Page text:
How to choose the right channel for image analysis?


I have tried to understand how splitting channels works but it still remains unclear for me. I am analyzing COX and SDH activity in mouse muscle. One colleague taught me to use ImageJ but she was unaware why she had done the things she did with ImageJ. She said I should split channels before analyzing the image.

How do know what channel to use? Is it staining-dependent or what? Can I use the same calibration for all channels?

I have read the manual and several topics here in the forum but couldn’t find an answer…

Thank you for all the help!

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NSP, Welcome,
When checking your image before splitting channels, hover your mouse pointer over the parts of the image you are interested in. Then note the color values in the bar as red, green and blue. The highest value is the predominant color at that point, then decide which channel to use.

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You should definitely use the same pixel size for all channels, but much of what you do will depend on the original image, image format, etc. And when you split channels, the channel split *should always be in the same order.

If you want more reading, this helped me when I started:
I specifically selected the chapter on colors and channels, but there are several well laid out sections in terms of good practices for various types of analysis.

*as long as the images were taken in the same manner, same instrument, etc.


Hi and thank you for the answer!

Where can I see the color values? There is no bar visible. I tried using histogram for COX stained samples and there red channel mean was 204, green 172 and blue 137. Does this mean that I should use red channel? That would be different to what my colleague suggested. She had also analyzed the same COX activity where the samples looked pretty much the same and used blue channel… For SDH, the values were 117 (red), 131 (green) and 173 (blue).

In the photo you can see how my COX image looks like after splitting: red, green and blue channels. To my eye, the green one looks the best, not too saturated but still distinguishable differences between cell types.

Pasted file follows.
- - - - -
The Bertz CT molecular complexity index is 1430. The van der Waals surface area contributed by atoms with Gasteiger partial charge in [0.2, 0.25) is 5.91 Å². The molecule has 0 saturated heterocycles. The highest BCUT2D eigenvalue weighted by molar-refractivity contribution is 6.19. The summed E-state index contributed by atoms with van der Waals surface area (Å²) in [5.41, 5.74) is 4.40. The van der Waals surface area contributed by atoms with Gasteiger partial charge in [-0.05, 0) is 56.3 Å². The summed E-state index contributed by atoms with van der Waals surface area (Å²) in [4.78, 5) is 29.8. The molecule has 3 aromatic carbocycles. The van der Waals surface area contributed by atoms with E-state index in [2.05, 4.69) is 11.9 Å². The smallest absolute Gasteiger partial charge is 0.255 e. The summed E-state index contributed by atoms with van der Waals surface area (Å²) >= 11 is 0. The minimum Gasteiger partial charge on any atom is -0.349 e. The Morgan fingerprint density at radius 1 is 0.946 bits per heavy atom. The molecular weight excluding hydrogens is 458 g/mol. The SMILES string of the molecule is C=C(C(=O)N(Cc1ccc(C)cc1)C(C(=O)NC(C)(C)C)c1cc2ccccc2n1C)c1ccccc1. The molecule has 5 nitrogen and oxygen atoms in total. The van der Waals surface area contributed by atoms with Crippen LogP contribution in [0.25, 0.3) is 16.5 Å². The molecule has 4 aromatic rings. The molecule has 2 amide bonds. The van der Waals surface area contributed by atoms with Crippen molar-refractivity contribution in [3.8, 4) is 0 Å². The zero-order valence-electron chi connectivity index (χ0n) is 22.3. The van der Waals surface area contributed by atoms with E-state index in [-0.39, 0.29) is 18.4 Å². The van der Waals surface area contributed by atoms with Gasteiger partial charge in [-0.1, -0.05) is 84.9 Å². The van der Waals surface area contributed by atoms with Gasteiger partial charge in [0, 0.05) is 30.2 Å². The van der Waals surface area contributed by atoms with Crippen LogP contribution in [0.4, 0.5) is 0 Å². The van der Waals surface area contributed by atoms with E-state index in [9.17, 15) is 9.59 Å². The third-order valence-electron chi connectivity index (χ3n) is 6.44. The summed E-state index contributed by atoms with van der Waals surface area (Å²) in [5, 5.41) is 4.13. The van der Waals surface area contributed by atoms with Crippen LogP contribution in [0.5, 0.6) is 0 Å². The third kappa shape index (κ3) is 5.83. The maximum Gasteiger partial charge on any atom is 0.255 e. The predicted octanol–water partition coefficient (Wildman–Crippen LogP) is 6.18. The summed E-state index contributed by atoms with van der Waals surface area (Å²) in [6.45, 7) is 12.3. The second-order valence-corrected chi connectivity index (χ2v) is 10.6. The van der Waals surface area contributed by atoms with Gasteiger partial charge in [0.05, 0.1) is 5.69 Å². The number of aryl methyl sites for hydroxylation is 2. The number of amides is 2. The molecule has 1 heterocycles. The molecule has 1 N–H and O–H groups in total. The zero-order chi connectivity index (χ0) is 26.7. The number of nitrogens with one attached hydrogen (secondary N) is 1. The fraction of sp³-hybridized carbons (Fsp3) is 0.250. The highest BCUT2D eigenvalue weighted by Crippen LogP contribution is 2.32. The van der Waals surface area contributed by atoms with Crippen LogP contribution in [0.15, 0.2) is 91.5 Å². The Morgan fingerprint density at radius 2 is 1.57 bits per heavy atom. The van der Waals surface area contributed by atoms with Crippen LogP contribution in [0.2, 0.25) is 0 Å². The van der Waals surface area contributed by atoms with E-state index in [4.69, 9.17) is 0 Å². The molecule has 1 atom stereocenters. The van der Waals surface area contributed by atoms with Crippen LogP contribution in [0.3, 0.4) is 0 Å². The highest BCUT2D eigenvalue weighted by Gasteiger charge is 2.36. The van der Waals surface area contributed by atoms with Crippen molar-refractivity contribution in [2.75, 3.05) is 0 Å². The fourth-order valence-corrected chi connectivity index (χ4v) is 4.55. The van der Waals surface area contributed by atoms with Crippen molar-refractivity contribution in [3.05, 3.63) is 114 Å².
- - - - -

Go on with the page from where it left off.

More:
I would be very grateful for any advice!

Actually, now I understood the color values in the bar! This would imply that I should use red channel (on the left in the picture), the one with the faintest optical density…

Many thanks for the great handbook!

What do you mean by splitting the channels in the same order? I thought they just appear at the same time/order after the command.

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They will if the original file is the same. I have run into cases where various users on the same projects have rearranged their channels at the microscope, and so some of the resulting files ended up with a different channel order.

And the handbook is all @petebankhead !

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Just to check, if this is a fluorescent image, I think you are fine, but if this is a brightfield image, you may want to look into color deconvolution, provided you have a simple staining setup.
I found a random video that may or may not be out of date.

Hello again NSP,
I apologize, got caught up in another project.
Did you achieve what you wished? I am not a Biologist therefore I do not know what you were referring to with the acronyms but just playing with your supplied Image this is what I acquired.
Please let me know how it turned out and if you need any further assistance.